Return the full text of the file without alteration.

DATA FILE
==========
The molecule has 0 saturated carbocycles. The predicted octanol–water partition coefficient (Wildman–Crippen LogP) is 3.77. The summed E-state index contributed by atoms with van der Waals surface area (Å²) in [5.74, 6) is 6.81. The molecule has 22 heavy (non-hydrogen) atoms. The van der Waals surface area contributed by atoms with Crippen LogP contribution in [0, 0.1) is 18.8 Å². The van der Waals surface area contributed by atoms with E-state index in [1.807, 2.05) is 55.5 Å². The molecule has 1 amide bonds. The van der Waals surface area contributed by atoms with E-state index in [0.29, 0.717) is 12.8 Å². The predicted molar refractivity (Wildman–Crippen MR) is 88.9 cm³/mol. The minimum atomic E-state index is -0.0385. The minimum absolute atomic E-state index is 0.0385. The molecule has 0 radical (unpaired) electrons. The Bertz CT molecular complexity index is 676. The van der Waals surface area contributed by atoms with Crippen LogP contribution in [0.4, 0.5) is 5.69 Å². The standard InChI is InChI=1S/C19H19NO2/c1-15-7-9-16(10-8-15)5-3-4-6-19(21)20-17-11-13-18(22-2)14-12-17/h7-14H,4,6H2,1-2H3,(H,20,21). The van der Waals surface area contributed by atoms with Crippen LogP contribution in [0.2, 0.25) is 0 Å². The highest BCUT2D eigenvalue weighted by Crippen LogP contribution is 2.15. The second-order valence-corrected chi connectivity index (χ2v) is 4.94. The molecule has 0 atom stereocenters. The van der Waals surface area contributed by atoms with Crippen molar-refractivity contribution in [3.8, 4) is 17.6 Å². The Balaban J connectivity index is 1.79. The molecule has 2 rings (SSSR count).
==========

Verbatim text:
The molecule has 0 saturated carbocycles. The predicted octanol–water partition coefficient (Wildman–Crippen LogP) is 3.77. The summed E-state index contributed by atoms with van der Waals surface area (Å²) in [5.74, 6) is 6.81. The molecule has 22 heavy (non-hydrogen) atoms. The van der Waals surface area contributed by atoms with Crippen LogP contribution in [0, 0.1) is 18.8 Å². The van der Waals surface area contributed by atoms with E-state index in [1.807, 2.05) is 55.5 Å². The molecule has 1 amide bonds. The van der Waals surface area contributed by atoms with E-state index in [0.29, 0.717) is 12.8 Å². The predicted molar refractivity (Wildman–Crippen MR) is 88.9 cm³/mol. The minimum atomic E-state index is -0.0385. The minimum absolute atomic E-state index is 0.0385. The molecule has 0 radical (unpaired) electrons. The Bertz CT molecular complexity index is 676. The van der Waals surface area contributed by atoms with Crippen LogP contribution in [0.4, 0.5) is 5.69 Å². The standard InChI is InChI=1S/C19H19NO2/c1-15-7-9-16(10-8-15)5-3-4-6-19(21)20-17-11-13-18(22-2)14-12-17/h7-14H,4,6H2,1-2H3,(H,20,21). The van der Waals surface area contributed by atoms with Crippen LogP contribution in [0.2, 0.25) is 0 Å². The highest BCUT2D eigenvalue weighted by Crippen LogP contribution is 2.15. The second-order valence-corrected chi connectivity index (χ2v) is 4.94. The molecule has 0 atom stereocenters. The van der Waals surface area contributed by atoms with Crippen molar-refractivity contribution in [3.8, 4) is 17.6 Å². The Balaban J connectivity index is 1.79. The molecule has 2 rings (SSSR count).